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What are some helpful classes to be able to get into Physician Assistant school?

What are some extra classes that could help me in the long run? Also, what are your tips for pursuing this career? #physicianassistant

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Ashley’s Answer

Hey there! I would start by researching what schools you want to apply to, as each school has individual requirements. All of them will require your basic anatomy, chemistry, physiology, and at least one psychology class, but electives are where they start to vary. Some schools I applied to required 4 credits of microbiology, while some took the 3 I had. Some needed genetics while others were fine if you took cell biology. I think taking genetics, extra psychology classes, and additional biology electives like pathophysiology and exercise physiology have helped me so far in school. I also think it is important to look at what schools require what patient contact hours, their GRE requirements, and any shadowing hours/volunteer requirements they have. Keep in mind that your grades are important, but those evaluating your application will be looking at your whole application and making sure you are well rounded!

Ashley recommends the following next steps:

Research schools and make a spreadsheet/excel document of what schools require what classes
talk to an academic advisor about signing up for these classes and what they suggest
Join clubs, organizations, etc. to help strengthen your application and gain patient contact hours
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Madeline’s Answer

I would second what Ashley has said, it also helps to create your CASPA account to view those individual class and hands-on hours requirements for each school. Depending on the quality of the class medical terminology and medical ethics could be helpful outside of the basic required courses. Find a way to get the most **hands-on** experience that you can possibly get be that by becoming an STNA, EMT, home health aide, or other healthcare-related job. Most schools require at least 500 hands-on hours of medical experience and shadowing does not count. If you can get that experience in a field you think you'd be interested in working in as a PA in the future then even better. Medical scribing often does not count as hands-on (some schools do and some don't count it), however, many of the students in my class that had been medical scribes had a lot of additional insight and knowledge, so if that's something you have time for on top of any hands-on experience it wouldn't be a bad idea to look into, not to mention the network building it could lead to for future letters of rec. You could also look into getting involved in research.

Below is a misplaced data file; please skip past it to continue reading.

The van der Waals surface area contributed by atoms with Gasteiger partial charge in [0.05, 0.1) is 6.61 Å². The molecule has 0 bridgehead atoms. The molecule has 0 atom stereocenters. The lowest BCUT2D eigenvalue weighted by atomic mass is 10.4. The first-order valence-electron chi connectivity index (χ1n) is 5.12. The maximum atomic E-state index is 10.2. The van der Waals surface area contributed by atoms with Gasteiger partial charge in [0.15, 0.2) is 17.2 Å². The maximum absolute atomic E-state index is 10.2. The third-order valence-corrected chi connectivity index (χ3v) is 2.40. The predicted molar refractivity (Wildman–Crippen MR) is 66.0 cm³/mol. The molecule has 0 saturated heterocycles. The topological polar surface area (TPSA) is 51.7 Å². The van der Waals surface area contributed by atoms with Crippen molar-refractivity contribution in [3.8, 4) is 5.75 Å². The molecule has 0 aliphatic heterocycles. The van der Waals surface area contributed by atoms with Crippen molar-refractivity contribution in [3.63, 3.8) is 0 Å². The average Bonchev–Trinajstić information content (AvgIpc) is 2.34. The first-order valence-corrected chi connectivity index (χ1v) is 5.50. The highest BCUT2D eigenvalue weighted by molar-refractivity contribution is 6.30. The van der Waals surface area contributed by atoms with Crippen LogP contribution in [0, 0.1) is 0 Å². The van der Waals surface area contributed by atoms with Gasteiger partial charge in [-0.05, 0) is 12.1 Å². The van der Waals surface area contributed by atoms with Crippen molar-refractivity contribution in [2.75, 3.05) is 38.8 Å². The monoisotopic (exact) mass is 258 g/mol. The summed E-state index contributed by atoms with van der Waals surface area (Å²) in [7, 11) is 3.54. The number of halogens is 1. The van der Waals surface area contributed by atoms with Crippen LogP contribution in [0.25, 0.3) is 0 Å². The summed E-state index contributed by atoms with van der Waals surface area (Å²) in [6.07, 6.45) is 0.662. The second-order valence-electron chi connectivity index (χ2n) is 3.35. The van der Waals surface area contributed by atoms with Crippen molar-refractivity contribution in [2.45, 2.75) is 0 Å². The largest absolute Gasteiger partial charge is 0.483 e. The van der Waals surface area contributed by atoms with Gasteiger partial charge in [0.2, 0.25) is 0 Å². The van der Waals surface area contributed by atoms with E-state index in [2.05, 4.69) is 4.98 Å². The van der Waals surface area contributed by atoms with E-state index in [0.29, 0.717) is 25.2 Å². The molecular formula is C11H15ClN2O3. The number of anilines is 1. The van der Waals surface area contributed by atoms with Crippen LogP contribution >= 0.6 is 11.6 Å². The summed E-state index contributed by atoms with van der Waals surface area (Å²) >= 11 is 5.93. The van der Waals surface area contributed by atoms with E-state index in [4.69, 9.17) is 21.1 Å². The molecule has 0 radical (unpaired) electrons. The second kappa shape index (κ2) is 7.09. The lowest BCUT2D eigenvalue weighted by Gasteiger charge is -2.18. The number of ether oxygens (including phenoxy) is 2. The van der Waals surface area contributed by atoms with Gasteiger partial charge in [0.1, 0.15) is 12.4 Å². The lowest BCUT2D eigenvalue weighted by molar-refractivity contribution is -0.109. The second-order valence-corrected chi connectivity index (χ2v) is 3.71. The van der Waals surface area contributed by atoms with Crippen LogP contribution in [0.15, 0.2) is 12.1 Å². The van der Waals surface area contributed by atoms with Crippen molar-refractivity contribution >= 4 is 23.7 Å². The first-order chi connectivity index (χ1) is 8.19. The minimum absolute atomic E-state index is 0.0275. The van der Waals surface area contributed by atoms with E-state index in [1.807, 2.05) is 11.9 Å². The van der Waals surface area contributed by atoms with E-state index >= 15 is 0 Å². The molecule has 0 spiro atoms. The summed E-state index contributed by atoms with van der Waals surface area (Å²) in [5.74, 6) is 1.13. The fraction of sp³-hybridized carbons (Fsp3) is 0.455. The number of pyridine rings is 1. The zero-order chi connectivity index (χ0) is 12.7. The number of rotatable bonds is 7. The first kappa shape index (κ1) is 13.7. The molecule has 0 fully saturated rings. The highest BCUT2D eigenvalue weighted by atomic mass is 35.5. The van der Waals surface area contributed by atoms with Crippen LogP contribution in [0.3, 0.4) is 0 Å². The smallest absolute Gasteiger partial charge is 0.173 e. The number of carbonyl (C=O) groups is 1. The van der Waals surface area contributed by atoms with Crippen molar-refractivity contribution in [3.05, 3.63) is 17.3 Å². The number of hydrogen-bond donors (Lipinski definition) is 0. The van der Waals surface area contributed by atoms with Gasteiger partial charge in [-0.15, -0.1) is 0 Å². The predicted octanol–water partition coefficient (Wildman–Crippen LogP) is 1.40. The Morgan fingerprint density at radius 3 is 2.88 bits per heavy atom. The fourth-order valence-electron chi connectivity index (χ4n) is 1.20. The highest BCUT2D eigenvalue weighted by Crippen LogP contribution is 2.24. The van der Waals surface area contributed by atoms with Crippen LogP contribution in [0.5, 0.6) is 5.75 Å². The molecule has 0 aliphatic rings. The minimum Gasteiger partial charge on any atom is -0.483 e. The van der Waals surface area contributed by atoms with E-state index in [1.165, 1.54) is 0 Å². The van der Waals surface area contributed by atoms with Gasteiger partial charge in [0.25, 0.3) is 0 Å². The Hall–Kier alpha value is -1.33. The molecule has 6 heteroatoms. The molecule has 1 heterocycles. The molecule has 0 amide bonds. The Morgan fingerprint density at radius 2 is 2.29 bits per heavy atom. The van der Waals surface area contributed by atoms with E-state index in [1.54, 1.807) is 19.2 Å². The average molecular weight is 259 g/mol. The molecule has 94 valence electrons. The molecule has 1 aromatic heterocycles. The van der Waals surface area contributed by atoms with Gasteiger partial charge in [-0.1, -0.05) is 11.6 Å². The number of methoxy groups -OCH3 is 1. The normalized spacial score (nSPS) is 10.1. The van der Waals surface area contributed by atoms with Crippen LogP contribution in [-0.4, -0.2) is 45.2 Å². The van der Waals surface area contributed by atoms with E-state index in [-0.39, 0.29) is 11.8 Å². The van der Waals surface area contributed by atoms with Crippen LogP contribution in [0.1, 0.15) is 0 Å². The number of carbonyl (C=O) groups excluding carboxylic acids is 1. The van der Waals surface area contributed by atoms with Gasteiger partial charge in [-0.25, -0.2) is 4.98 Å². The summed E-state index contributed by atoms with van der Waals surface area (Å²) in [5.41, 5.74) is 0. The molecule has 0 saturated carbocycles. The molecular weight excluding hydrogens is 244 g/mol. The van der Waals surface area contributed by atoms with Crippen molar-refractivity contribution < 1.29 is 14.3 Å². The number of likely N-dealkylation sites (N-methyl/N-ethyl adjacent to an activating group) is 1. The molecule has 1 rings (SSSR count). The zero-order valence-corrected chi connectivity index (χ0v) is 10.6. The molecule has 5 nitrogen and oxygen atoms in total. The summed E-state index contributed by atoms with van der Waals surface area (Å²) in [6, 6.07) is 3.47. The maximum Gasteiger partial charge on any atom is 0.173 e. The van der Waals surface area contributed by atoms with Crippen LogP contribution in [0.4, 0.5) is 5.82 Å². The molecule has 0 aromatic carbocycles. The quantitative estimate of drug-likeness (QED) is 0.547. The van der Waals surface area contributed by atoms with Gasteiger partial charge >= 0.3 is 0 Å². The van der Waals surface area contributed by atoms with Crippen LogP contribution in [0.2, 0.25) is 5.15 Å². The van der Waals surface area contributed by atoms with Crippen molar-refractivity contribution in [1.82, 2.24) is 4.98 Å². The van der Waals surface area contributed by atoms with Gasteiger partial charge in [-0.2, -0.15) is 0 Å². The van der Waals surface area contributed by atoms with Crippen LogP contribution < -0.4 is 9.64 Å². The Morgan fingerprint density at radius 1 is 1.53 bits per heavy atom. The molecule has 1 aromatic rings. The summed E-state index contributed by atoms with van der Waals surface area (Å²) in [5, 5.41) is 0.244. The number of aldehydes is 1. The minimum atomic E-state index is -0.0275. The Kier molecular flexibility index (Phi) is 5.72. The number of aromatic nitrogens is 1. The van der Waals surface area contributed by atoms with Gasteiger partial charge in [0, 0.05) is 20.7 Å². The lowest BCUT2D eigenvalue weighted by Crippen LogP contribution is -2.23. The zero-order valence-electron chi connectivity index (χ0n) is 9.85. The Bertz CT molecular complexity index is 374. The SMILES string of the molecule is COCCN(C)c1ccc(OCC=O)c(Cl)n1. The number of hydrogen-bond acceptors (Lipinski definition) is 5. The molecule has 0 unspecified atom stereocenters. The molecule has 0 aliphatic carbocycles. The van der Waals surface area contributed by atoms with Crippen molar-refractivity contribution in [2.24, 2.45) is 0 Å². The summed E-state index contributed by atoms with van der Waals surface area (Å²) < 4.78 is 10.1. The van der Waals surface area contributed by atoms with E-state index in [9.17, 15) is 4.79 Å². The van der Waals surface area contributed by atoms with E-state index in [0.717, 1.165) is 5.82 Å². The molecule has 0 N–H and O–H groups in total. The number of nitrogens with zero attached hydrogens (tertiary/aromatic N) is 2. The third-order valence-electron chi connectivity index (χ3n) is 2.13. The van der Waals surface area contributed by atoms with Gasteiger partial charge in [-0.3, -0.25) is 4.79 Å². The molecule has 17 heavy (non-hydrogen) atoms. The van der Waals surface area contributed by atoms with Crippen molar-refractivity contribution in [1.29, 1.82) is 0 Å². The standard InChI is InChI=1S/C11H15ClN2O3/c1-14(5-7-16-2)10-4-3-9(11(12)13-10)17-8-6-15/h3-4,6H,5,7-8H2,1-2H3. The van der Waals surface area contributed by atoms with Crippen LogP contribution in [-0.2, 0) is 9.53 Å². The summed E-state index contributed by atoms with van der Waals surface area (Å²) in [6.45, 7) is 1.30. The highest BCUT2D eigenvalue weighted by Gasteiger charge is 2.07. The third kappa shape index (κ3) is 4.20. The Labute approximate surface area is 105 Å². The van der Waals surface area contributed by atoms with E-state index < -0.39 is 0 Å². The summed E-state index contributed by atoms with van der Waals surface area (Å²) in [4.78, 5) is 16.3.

Madeline recommends the following next steps:

1. Check out CASPA, choose schools you're interested in and make sure you are doing what you can to meet their minimum requirements first
2. Gain hands on patient care experience and keep track of your hours - this may also help you build a good personal statement
3. Build your network for letters of recommendation for schools - via professors, advisors, and try to have at least one be a doctor, PA, or NP (this could be via your hands on experience or through shadowing)
4. Get involved in volunteering, research (ask a professor to get involved in their research), extracurricular medical groups at school
5. Use electives for supportive classes like medical terminology, medical ethics, genetics, etc.
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